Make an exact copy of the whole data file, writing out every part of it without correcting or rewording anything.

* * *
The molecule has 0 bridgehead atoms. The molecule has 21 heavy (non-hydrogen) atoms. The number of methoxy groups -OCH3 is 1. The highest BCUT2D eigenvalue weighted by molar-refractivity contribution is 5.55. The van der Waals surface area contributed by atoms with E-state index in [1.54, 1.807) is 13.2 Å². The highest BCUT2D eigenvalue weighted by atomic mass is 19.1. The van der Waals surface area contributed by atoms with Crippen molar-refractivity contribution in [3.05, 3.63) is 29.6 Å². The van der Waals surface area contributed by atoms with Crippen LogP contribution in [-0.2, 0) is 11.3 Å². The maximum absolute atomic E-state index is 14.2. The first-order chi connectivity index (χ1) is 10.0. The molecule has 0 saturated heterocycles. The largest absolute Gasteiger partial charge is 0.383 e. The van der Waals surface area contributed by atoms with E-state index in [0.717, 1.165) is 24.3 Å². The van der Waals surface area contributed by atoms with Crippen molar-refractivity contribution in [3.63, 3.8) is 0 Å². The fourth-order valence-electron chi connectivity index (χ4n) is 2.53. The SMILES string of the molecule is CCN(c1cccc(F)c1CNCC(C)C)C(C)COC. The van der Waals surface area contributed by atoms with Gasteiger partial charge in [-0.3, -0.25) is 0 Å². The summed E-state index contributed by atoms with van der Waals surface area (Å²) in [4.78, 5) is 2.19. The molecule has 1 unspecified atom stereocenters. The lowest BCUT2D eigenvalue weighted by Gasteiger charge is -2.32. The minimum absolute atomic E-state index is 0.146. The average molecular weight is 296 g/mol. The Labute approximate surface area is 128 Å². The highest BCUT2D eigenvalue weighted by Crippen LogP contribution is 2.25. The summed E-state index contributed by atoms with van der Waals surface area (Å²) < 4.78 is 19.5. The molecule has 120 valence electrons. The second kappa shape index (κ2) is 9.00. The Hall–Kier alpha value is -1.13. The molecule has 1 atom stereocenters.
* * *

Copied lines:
The molecule has 0 bridgehead atoms. The molecule has 21 heavy (non-hydrogen) atoms. The number of methoxy groups -OCH3 is 1. The highest BCUT2D eigenvalue weighted by molar-refractivity contribution is 5.55. The van der Waals surface area contributed by atoms with E-state index in [1.54, 1.807) is 13.2 Å². The highest BCUT2D eigenvalue weighted by atomic mass is 19.1. The van der Waals surface area contributed by atoms with Crippen molar-refractivity contribution in [3.05, 3.63) is 29.6 Å². The van der Waals surface area contributed by atoms with Crippen LogP contribution in [-0.2, 0) is 11.3 Å². The maximum absolute atomic E-state index is 14.2. The first-order chi connectivity index (χ1) is 10.0. The molecule has 0 saturated heterocycles. The largest absolute Gasteiger partial charge is 0.383 e. The van der Waals surface area contributed by atoms with E-state index in [0.717, 1.165) is 24.3 Å². The van der Waals surface area contributed by atoms with Crippen molar-refractivity contribution in [3.63, 3.8) is 0 Å². The fourth-order valence-electron chi connectivity index (χ4n) is 2.53. The SMILES string of the molecule is CCN(c1cccc(F)c1CNCC(C)C)C(C)COC. The van der Waals surface area contributed by atoms with Gasteiger partial charge in [-0.3, -0.25) is 0 Å². The summed E-state index contributed by atoms with van der Waals surface area (Å²) in [4.78, 5) is 2.19. The molecule has 1 unspecified atom stereocenters. The lowest BCUT2D eigenvalue weighted by Gasteiger charge is -2.32. The minimum absolute atomic E-state index is 0.146. The average molecular weight is 296 g/mol. The Labute approximate surface area is 128 Å². The highest BCUT2D eigenvalue weighted by Crippen LogP contribution is 2.25. The summed E-state index contributed by atoms with van der Waals surface area (Å²) < 4.78 is 19.5. The molecule has 120 valence electrons. The second kappa shape index (κ2) is 9.00. The Hall–Kier alpha value is -1.13. The molecule has 1 atom stereocenters.